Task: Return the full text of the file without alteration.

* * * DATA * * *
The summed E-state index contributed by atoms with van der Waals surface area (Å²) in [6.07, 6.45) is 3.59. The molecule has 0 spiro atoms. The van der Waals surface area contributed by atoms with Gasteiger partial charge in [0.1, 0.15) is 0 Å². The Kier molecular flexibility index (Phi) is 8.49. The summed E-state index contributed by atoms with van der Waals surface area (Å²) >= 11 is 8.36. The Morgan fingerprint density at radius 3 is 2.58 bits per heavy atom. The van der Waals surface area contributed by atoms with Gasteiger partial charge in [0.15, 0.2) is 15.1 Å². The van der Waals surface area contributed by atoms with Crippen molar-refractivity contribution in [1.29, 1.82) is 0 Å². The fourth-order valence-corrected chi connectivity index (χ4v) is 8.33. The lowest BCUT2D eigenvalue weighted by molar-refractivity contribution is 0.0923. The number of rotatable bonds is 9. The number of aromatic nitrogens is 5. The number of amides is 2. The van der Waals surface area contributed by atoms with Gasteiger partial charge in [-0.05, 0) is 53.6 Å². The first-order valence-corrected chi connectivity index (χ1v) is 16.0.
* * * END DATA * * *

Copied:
The summed E-state index contributed by atoms with van der Waals surface area (Å²) in [6.07, 6.45) is 3.59. The molecule has 0 spiro atoms. The van der Waals surface area contributed by atoms with Gasteiger partial charge in [0.1, 0.15) is 0 Å². The Kier molecular flexibility index (Phi) is 8.49. The summed E-state index contributed by atoms with van der Waals surface area (Å²) >= 11 is 8.36. The Morgan fingerprint density at radius 3 is 2.58 bits per heavy atom. The van der Waals surface area contributed by atoms with Gasteiger partial charge in [0.15, 0.2) is 15.1 Å². The van der Waals surface area contributed by atoms with Crippen molar-refractivity contribution in [1.29, 1.82) is 0 Å². The fourth-order valence-corrected chi connectivity index (χ4v) is 8.33. The lowest BCUT2D eigenvalue weighted by molar-refractivity contribution is 0.0923. The number of rotatable bonds is 9. The number of aromatic nitrogens is 5. The number of amides is 2. The van der Waals surface area contributed by atoms with Gasteiger partial charge in [-0.05, 0) is 53.6 Å². The first-order valence-corrected chi connectivity index (χ1v) is 16.0.